Lost in Translation: 'The Exorcist III: The Heretic' Review
And so, our venture into the fetid underbelly of horror cinema begins with the third film in a franchise you thought ended with the first - The Exorcist III.
Studios, it seems, have always been enamored with stretching a single successful film into a long line of watered-down, half-rate ripoffs to squeeze what little box office revenue and shreds of artistic dignity it has left out of it. I’m sure if you look hard enough, you’d find this pattern of money-minded decision making in every genre, but it seems especially evident in horror.
But, where other franchises would rehash ideas with little preconceived notions of success (see: Insidious), The Exorcist seemed relatively committed to producing a legitimate spiritual successor to its namesake. Because that is essentially what it is: a spiritual successor with contrived on-screen callbacks to the original film. What it most definitely is not is, despite the name, a sequel.
An adaption of director William Peter Blatty’s 1983 novel Legion, The Exorcist III follows Lieutenant Kinderman (George C. Scott) as he investigates a string of ritualistic murders in a small, Jesuit town. Puzzled by the murderer’s modus operandi (the same as a dead serial killer from 12 years ago), the film explores Kinderman’s investigation as he talks to various nurses, doctors, and priests. What may seem like the beginnings of an enthralling, hard-boiled, character study is in practice, a slogging snoozefest of randomly organized scenes connected only by the gargantuan amount of time they devote to dull, uninteresting conversation.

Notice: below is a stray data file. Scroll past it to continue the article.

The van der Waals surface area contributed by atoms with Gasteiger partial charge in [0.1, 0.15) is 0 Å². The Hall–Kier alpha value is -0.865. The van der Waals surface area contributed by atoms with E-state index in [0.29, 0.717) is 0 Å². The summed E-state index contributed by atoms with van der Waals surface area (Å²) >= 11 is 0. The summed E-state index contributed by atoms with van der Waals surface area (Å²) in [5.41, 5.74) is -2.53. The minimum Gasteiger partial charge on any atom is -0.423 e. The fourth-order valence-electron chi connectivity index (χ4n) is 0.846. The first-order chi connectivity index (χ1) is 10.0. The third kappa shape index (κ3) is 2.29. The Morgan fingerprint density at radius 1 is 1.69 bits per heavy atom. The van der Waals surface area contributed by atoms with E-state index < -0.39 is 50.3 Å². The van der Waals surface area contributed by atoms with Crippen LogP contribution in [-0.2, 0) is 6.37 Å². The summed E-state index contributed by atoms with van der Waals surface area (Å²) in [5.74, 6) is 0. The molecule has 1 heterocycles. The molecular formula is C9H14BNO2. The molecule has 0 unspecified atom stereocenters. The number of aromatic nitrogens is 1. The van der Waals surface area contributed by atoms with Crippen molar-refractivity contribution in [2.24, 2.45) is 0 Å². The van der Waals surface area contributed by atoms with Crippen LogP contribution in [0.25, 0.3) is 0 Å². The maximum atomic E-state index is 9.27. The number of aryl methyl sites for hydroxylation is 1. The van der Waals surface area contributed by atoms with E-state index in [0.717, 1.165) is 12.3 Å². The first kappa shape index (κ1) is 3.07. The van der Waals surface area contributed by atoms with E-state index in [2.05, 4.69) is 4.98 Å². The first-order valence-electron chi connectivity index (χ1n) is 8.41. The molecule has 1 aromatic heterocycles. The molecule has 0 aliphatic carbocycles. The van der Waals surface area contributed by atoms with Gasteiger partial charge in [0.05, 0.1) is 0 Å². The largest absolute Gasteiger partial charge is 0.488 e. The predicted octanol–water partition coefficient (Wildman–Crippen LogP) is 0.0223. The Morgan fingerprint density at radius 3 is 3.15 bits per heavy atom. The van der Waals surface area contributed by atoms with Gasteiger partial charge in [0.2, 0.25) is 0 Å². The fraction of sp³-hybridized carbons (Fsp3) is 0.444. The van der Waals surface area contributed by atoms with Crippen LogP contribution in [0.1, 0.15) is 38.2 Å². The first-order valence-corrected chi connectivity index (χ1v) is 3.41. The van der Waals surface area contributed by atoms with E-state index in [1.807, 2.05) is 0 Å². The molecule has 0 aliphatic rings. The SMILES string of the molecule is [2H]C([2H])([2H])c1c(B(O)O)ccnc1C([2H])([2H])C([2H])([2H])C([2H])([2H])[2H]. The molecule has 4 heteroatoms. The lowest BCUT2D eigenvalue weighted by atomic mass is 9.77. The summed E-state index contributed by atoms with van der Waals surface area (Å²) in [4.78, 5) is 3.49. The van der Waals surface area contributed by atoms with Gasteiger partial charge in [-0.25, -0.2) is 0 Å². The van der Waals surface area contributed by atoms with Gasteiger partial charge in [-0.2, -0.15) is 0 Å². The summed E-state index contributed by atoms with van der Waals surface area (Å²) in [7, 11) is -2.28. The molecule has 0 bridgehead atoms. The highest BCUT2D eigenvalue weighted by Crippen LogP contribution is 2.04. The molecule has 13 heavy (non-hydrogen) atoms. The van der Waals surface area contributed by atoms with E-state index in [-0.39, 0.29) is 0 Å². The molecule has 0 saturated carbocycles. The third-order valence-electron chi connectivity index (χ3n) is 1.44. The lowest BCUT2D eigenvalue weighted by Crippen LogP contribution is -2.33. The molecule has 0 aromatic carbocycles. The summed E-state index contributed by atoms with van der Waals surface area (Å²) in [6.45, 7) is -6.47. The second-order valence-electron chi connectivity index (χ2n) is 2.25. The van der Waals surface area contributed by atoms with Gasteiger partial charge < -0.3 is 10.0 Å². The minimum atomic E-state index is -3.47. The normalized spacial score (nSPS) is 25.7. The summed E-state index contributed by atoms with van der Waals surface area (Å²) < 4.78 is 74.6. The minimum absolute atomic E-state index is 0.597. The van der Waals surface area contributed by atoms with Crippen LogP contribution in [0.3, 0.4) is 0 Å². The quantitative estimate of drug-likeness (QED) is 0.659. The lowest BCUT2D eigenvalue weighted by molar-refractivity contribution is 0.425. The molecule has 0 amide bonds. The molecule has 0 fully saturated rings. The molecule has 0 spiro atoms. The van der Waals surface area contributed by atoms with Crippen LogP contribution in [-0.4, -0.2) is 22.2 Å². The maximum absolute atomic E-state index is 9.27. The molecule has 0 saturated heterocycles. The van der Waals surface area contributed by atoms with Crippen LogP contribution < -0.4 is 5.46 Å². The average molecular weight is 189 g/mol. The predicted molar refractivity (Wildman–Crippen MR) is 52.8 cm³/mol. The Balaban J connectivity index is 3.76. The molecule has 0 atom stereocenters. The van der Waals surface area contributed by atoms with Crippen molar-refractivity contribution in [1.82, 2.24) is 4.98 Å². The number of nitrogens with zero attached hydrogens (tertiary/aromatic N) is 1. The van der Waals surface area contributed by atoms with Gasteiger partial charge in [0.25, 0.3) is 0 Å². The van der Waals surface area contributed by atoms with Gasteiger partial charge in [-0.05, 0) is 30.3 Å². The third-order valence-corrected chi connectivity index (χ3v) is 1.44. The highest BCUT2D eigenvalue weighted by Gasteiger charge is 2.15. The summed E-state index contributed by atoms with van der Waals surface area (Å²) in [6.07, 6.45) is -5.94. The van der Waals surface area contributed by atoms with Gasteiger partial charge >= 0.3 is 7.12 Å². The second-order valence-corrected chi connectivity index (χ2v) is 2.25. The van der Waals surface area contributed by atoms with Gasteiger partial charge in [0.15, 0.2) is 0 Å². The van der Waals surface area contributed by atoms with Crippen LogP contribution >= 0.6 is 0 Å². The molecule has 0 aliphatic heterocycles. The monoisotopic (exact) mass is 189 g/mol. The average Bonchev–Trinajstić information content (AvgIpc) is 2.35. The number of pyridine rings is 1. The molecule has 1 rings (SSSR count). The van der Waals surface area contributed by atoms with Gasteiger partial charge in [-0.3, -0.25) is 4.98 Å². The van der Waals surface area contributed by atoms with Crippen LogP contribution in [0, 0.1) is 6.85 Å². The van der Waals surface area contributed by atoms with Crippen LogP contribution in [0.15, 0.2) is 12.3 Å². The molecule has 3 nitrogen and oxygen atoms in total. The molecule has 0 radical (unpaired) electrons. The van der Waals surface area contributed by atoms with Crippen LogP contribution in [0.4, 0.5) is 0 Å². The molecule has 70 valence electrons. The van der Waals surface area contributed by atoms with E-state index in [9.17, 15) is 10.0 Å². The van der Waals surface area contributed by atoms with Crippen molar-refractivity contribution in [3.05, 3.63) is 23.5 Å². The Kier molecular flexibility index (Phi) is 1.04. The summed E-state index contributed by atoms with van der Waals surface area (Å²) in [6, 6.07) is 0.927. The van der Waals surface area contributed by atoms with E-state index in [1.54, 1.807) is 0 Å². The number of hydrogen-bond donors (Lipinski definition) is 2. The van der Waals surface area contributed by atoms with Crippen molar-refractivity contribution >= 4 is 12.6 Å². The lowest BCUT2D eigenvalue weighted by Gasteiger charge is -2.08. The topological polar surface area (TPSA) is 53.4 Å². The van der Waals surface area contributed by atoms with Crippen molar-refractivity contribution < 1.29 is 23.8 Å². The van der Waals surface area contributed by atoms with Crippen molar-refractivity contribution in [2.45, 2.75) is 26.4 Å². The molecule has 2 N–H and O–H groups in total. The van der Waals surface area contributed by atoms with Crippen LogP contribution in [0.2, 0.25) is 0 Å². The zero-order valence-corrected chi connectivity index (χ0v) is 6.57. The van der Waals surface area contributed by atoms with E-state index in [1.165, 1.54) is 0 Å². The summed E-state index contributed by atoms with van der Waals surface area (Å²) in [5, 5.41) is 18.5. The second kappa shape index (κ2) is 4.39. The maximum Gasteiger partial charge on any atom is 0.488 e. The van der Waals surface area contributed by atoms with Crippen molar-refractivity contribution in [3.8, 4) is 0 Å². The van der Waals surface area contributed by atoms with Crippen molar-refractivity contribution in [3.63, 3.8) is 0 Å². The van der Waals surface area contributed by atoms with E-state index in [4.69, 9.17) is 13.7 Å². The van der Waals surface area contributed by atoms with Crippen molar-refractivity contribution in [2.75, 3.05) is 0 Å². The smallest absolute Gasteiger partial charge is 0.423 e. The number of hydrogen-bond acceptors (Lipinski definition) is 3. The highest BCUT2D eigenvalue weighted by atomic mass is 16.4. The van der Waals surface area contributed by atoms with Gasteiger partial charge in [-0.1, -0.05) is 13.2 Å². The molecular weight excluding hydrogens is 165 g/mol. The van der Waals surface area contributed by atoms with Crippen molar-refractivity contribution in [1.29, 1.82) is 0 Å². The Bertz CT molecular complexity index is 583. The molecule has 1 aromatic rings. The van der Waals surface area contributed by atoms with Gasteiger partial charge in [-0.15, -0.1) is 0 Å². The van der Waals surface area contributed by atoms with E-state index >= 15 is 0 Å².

That would have been okay; I suppose if the film had done anything with its barely coherent, always reaching, never-ending, eye-rolling setup. But, instead of one large sequence of events linked through Kinderman’s personal struggles culminating in a chilling revelatory statement on human nature (as it had been in the book), the film ends off with a few cheap jump scares and a terribly directed final act.
Though I haven’t read the book myself and am by no means a “the book is always better” advocate from the few chapters I have read and the summary of the novel, it seemed that Blatty wrote it to be a very personal story taking place mostly in the thoughts of Kinderman - a type of novel that is immeasurably hard to translate on screen. In fact, one of the most famous examples of this is from another horror film: The Shining.
Stanley Kubrick’s classic thriller was adapted from Stephen King’s legendary horror novel which dealt less with the supernaturality of the hotel and more with the inner demons that clawed at Jack Torrance. Some of the best moments in the book take place entirely in Jack’s mind as he struggles to fight off his anger, painful memories of his teaching career, and the uncontrollable rage that swells inside him at the slightest annoyance. It’s an exceptional book not because it sends you into a teeth-chattering nervous breakdown, but because Jack’s thoughts are both deeply morbid and frighteningly relatable. Kubrick’s adaption (a fine film in its right) was a terrible adaption - one that King still resents to this day. Personally, I don’t blame Kubrick, he understood the reasons behind The Shining’s success and couldn’t contrive a way to force Jack’s mental torment into the film. So, he instead concerned himself with the visual aspects and sometimes terrifying grandeur of the hotel itself. A different, ultimately reasonable approach but in no way a good adaption.
The Exorcist III failed when the director (and author of the novel basis) failed to realize that some things cannot be carried over actually from one medium to another. Instead of looking for a different approach to telling Lieutenant Kinderman’s tale, he resorted to cheap scare tactics and droning conversation as a way to “have the best of both worlds.” Unfortunately, it probably didn’t help that the studio was breathing down his neck and forcing him to include artificial connections to the original Exorcist film, resulting in more cinematic mayhem. Quite honestly, being the author of the novel, Blatty should have just had the good sense to leave it alone; not all successful stories require the ever ephemerally appropriate silver screen treatment.